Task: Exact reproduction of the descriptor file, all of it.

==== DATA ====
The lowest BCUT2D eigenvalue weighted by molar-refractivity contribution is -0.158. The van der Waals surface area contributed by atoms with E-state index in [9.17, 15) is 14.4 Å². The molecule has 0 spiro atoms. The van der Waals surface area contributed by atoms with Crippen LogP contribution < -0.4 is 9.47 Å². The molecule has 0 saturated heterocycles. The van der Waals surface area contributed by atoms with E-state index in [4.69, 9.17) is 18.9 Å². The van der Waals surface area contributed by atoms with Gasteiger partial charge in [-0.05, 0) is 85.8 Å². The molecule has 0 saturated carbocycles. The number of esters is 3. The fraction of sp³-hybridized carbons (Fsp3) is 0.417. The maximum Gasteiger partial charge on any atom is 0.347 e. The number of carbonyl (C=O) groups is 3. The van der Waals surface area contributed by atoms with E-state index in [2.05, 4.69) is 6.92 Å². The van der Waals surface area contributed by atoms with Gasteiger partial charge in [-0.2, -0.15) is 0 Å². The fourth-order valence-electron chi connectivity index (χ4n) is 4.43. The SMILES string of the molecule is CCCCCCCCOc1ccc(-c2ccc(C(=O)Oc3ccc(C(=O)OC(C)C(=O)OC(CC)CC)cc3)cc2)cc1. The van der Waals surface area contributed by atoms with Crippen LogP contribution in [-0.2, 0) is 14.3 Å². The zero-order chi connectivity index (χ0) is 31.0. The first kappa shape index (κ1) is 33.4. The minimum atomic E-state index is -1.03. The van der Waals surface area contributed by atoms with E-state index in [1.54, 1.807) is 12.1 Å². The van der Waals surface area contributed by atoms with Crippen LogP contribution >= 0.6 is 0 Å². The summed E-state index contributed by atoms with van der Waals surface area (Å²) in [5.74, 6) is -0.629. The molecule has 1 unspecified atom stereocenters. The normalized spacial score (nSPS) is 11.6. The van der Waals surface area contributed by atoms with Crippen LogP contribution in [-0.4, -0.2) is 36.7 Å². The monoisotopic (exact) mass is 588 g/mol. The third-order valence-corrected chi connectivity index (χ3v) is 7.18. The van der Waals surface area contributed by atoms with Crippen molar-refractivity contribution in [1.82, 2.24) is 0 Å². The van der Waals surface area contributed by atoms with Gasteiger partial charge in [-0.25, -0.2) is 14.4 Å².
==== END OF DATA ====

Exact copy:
The lowest BCUT2D eigenvalue weighted by molar-refractivity contribution is -0.158. The van der Waals surface area contributed by atoms with E-state index in [9.17, 15) is 14.4 Å². The molecule has 0 spiro atoms. The van der Waals surface area contributed by atoms with Crippen LogP contribution < -0.4 is 9.47 Å². The molecule has 0 saturated heterocycles. The van der Waals surface area contributed by atoms with E-state index in [4.69, 9.17) is 18.9 Å². The van der Waals surface area contributed by atoms with Gasteiger partial charge in [-0.05, 0) is 85.8 Å². The molecule has 0 saturated carbocycles. The number of esters is 3. The fraction of sp³-hybridized carbons (Fsp3) is 0.417. The maximum Gasteiger partial charge on any atom is 0.347 e. The number of carbonyl (C=O) groups is 3. The van der Waals surface area contributed by atoms with E-state index in [2.05, 4.69) is 6.92 Å². The van der Waals surface area contributed by atoms with Gasteiger partial charge in [-0.2, -0.15) is 0 Å². The fourth-order valence-electron chi connectivity index (χ4n) is 4.43. The SMILES string of the molecule is CCCCCCCCOc1ccc(-c2ccc(C(=O)Oc3ccc(C(=O)OC(C)C(=O)OC(CC)CC)cc3)cc2)cc1. The van der Waals surface area contributed by atoms with Crippen LogP contribution in [-0.2, 0) is 14.3 Å². The zero-order chi connectivity index (χ0) is 31.0. The first kappa shape index (κ1) is 33.4. The minimum atomic E-state index is -1.03. The van der Waals surface area contributed by atoms with E-state index in [1.54, 1.807) is 12.1 Å². The van der Waals surface area contributed by atoms with Crippen LogP contribution >= 0.6 is 0 Å². The summed E-state index contributed by atoms with van der Waals surface area (Å²) in [5.74, 6) is -0.629. The molecule has 1 unspecified atom stereocenters. The normalized spacial score (nSPS) is 11.6. The van der Waals surface area contributed by atoms with Crippen LogP contribution in [-0.4, -0.2) is 36.7 Å². The monoisotopic (exact) mass is 588 g/mol. The third-order valence-corrected chi connectivity index (χ3v) is 7.18. The van der Waals surface area contributed by atoms with Crippen molar-refractivity contribution in [1.82, 2.24) is 0 Å². The van der Waals surface area contributed by atoms with Gasteiger partial charge in [-0.25, -0.2) is 14.4 Å².